A rafter of wild turkeys spotted in the heart of Santa Rosa. (John Burgess/The Press Democrat)

We’ve got the perfect environment for wild turkeys in Sonoma County, with enough open grasslands and rolling oak woodlands to support thousands. So with all that available habitat, why do they wander into parks, backyards and even onto highways? At least two Road Warrior readers have encountered them on the asphalt.

Wildlife officials describe wild turkeys as highly tolerant of humans, adding that they have moved into places they clearly don’t belong because their numbers have grown. Turkeys usually keep themselves busy eating bugs, but during the spring they’re also mating, hatching poults and generally enjoying the good life.

We like that kind of thing here in Sonoma County. Just ask Andrew Smith of Santa Rosa, who writes:

“On Friday afternoon after a day of golf at Bennett Valley Golf Course, I drove home on Yulupa to Bethards towards Summerfield Drive. After turning left on Summerfield towards Montgomery Drive, the traffic comes to a halt in both directions.

“There is no crosswalk, I cannot see anyone crossing the street or someone riding a bicycle. So then the traffic starts up, and as I pass the place where the cars stopped, a group of wild, grown turkeys had crossed the street. People were patient and courteous to these turkeys. No complaints or horn honking.

“Now only if drivers, bicyclists and pedestrians acted this way, many of the issues on the road would go away.

 Mark Heydon of Tomales approaches the subject from another perspective. He asks: “Is a driver under any legal obligation to avoid wild life, specifically turkeys, crossing a road in front of him/her?”

CHP Officer Jon Sloat provides the answer: “A driver is under no legal obligation to avoid wildlife. However, size is a factor you have to take into account when deciding to hit or take evasive action. I saw a turkey hit on the freeway last week. Exploded like a feather bomb.”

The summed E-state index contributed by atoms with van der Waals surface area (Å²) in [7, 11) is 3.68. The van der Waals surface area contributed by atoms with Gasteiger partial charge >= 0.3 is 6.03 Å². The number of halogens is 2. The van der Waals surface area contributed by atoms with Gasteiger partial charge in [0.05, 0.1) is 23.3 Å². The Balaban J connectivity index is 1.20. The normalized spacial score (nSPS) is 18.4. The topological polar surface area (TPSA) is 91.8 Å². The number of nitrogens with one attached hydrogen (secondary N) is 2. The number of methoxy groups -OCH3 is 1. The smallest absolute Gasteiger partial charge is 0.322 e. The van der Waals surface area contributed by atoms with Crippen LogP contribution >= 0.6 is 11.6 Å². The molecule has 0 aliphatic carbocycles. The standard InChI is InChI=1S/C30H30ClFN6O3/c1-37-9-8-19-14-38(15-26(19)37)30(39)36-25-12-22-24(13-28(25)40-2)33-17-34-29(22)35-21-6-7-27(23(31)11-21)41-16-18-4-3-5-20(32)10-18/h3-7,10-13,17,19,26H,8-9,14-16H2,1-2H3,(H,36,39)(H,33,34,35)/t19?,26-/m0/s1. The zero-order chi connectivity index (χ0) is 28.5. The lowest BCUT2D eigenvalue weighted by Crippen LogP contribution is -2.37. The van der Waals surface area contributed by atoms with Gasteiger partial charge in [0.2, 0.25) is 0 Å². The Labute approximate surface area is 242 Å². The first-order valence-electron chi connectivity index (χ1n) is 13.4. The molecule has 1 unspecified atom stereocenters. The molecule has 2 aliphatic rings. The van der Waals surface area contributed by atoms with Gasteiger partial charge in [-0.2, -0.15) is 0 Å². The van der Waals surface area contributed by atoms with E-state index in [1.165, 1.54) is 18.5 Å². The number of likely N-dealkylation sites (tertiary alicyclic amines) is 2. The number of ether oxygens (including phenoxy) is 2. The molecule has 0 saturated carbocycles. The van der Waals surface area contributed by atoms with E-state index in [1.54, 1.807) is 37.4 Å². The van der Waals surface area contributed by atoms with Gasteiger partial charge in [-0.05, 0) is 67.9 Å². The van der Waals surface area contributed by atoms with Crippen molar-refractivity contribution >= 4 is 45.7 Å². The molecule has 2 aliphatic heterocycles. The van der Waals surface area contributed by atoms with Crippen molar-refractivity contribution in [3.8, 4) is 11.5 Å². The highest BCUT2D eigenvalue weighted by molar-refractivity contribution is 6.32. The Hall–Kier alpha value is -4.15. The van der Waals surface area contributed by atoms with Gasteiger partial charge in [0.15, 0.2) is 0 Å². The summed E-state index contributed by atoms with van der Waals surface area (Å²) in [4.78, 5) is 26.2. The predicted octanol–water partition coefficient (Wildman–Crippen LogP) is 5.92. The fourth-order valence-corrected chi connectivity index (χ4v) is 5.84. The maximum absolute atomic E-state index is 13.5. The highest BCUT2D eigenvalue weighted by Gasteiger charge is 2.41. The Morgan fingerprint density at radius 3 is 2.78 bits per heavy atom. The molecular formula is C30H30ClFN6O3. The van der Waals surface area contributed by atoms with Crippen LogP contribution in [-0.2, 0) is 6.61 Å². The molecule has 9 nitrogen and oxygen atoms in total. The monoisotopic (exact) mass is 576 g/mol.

There’s something else about wild turkeys that might make Road Warriors curious. Turkeys can run at speeds up to 25 mph and fly at up to 55 mph. So if they’re flying full speed down a street with a 35 mph speed limit, can they be ticketed?

Still want more? These facts come from the National Wild Turkey Federation:

* Turkeys usually feed in early morning and in the afternoon.

* Turkeys have excellent vision during the day but don’t see as well at night.

* When mating season arrives between February and April, courtship usually begins while turkeys are still flocked together in wintering areas.

* After mating, the hens begin searching for a nest site and laying eggs. In most areas, nests can be found in a shallow dirt depression, surrounded by moderately woody vegetation that conceals the nest.

* Hens lay a clutch of 10 to 12 eggs during a two-week period, usually laying one egg per day. She will incubate her eggs for about 28 days, occasionally turning and rearranging them until they are ready to hatch.

* A newly-hatched flock must be ready to leave the nest within 12 to 24 hours to feed. Poults eat insects, berries and seeds, while adults will eat anything from acorns and berries to insects and small reptiles.


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